the courtesy of a reply. If you have any information, please email me at firstname.lastname@example.org
Yah Rah! Signs are up in Pope County on the largest known trail segment
of the Trail of Tears. The unveiling/celebration for this trail certification was on
Wednesday, September 22, 2010, at the 15th Annual Conference of the National Trail of Tears Association.
Do You Have An Ancestor Who Traveled the Trail of Tears?
Anyone with a story to tell about ancestors who dropped off the
Trail of Tears is encouraged to share the story with the Illinois Chapter of the TOTA. The Illinois Chapter has
an ongoing oral history project trying to capture and preserve these fascinating accounts. Let us know if you have a
story and we will be certain you know the next time we have a program to collect more stories.
Note: There is a wonderful brochure with GPS and mileage information if you
are interested in hiking, biking, or driving the original trail in Pope County. Find brochures at I-57 rest stops and
other tourism spots or phone Joe Crabb for a brochure.
The purpose of the Illinois TOTA is to discover and share information about the 1838-39 Trail of Tears through Southern
Illinois and to encourage the development and preservation of the Trail. The public is always invited
to the TOTA meetings.
To read my journal, click here.
To read my Amazon.com blog, click here.
Here are some of the past meetings of the Illinois Chapter of the National Trail of Tears Association for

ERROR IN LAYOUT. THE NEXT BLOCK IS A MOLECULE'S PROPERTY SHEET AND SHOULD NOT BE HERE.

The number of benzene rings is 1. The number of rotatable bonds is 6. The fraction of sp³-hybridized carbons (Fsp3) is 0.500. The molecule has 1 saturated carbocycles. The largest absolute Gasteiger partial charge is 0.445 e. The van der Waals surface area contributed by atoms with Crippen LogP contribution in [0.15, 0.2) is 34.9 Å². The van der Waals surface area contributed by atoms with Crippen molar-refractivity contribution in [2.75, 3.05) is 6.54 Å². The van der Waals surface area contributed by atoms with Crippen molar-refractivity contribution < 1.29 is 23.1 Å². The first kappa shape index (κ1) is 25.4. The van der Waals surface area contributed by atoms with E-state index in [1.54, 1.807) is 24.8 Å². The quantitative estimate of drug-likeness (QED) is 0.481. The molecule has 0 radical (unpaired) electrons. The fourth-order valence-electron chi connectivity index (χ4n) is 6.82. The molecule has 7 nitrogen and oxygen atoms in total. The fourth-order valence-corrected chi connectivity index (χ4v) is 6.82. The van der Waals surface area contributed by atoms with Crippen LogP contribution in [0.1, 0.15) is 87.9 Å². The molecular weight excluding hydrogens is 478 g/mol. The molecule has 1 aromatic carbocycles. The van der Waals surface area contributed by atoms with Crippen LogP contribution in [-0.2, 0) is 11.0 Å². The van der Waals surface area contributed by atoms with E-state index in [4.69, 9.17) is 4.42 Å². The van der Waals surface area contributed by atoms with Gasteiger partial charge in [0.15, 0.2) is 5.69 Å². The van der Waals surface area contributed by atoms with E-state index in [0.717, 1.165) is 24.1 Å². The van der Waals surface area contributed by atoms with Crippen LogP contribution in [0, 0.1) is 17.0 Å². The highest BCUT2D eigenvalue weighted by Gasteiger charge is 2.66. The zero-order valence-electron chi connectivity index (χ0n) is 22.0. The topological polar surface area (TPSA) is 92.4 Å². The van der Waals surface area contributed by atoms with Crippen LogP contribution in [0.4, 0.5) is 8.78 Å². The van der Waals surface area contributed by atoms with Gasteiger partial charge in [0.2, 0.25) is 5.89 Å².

you to browse to see if you are interested in membership in the Illinois Chapter of the National Trail of Tears Association:
The first and second 2010 TOTA meetings were in the Vienna library on the square in Vienna on Sunday afternoon, March
21 and at St. Mary's Church in Cobden on July 25. Both were sponsored by that county's historical society.
The new video of the Trail of Tears produced by the National Park Service was shown, and Dr. Herman Petersen
talked of his research to discover his Cherokee ancestry. A third meeting was held in conjunction with the National
Trail of Tears Association conference at Metropolis.
The 15th annual conference of the National Trail of Tears Association was held in Metropolis
on Monday through Thursday, September 20-23. National researchers and speakers were present.
The Illinois Trail of Tears Association meets three times a year. However, in 2009, the third meeting was unable
to be scheduled as it was to be a celebration of new signage in Pope County and some delay made it impossible to have that